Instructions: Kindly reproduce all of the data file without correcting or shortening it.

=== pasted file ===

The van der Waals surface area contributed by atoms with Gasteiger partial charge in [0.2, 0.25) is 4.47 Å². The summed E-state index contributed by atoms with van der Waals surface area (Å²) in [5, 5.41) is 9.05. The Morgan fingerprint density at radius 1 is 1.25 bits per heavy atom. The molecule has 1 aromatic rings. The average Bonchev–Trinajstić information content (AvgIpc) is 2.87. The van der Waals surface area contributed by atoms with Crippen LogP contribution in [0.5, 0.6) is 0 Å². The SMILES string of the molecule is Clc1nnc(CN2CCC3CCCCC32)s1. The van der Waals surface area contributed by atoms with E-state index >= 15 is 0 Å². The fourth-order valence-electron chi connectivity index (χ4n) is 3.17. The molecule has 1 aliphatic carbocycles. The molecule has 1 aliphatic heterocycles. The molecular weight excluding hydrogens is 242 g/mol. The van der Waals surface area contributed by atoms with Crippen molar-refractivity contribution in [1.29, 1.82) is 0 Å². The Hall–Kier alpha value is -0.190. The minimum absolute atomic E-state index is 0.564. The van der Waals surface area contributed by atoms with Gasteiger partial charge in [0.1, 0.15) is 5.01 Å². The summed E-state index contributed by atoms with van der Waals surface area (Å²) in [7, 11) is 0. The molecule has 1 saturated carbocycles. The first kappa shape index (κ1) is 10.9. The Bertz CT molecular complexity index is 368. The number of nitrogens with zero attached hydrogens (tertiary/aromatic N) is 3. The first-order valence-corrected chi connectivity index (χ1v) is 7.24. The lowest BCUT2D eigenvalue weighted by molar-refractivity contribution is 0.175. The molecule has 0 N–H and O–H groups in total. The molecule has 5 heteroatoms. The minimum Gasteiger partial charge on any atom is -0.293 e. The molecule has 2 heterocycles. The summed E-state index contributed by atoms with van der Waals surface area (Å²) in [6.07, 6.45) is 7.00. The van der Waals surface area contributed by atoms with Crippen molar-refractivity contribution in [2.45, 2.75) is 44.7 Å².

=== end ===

The van der Waals surface area contributed by atoms with Gasteiger partial charge in [0.2, 0.25) is 4.47 Å². The summed E-state index contributed by atoms with van der Waals surface area (Å²) in [5, 5.41) is 9.05. The Morgan fingerprint density at radius 1 is 1.25 bits per heavy atom. The molecule has 1 aromatic rings. The average Bonchev–Trinajstić information content (AvgIpc) is 2.87. The van der Waals surface area contributed by atoms with Crippen LogP contribution in [0.5, 0.6) is 0 Å². The SMILES string of the molecule is Clc1nnc(CN2CCC3CCCCC32)s1. The van der Waals surface area contributed by atoms with E-state index >= 15 is 0 Å². The fourth-order valence-electron chi connectivity index (χ4n) is 3.17. The molecule has 1 aliphatic carbocycles. The molecule has 1 aliphatic heterocycles. The molecular weight excluding hydrogens is 242 g/mol. The van der Waals surface area contributed by atoms with Crippen molar-refractivity contribution in [1.29, 1.82) is 0 Å². The Hall–Kier alpha value is -0.190. The minimum absolute atomic E-state index is 0.564. The van der Waals surface area contributed by atoms with Gasteiger partial charge in [0.1, 0.15) is 5.01 Å². The summed E-state index contributed by atoms with van der Waals surface area (Å²) in [7, 11) is 0. The molecule has 1 saturated carbocycles. The first kappa shape index (κ1) is 10.9. The Bertz CT molecular complexity index is 368. The number of nitrogens with zero attached hydrogens (tertiary/aromatic N) is 3. The first-order valence-corrected chi connectivity index (χ1v) is 7.24. The lowest BCUT2D eigenvalue weighted by molar-refractivity contribution is 0.175. The molecule has 0 N–H and O–H groups in total. The molecule has 5 heteroatoms. The minimum Gasteiger partial charge on any atom is -0.293 e. The molecule has 2 heterocycles. The summed E-state index contributed by atoms with van der Waals surface area (Å²) in [6.07, 6.45) is 7.00. The van der Waals surface area contributed by atoms with Crippen molar-refractivity contribution in [2.45, 2.75) is 44.7 Å².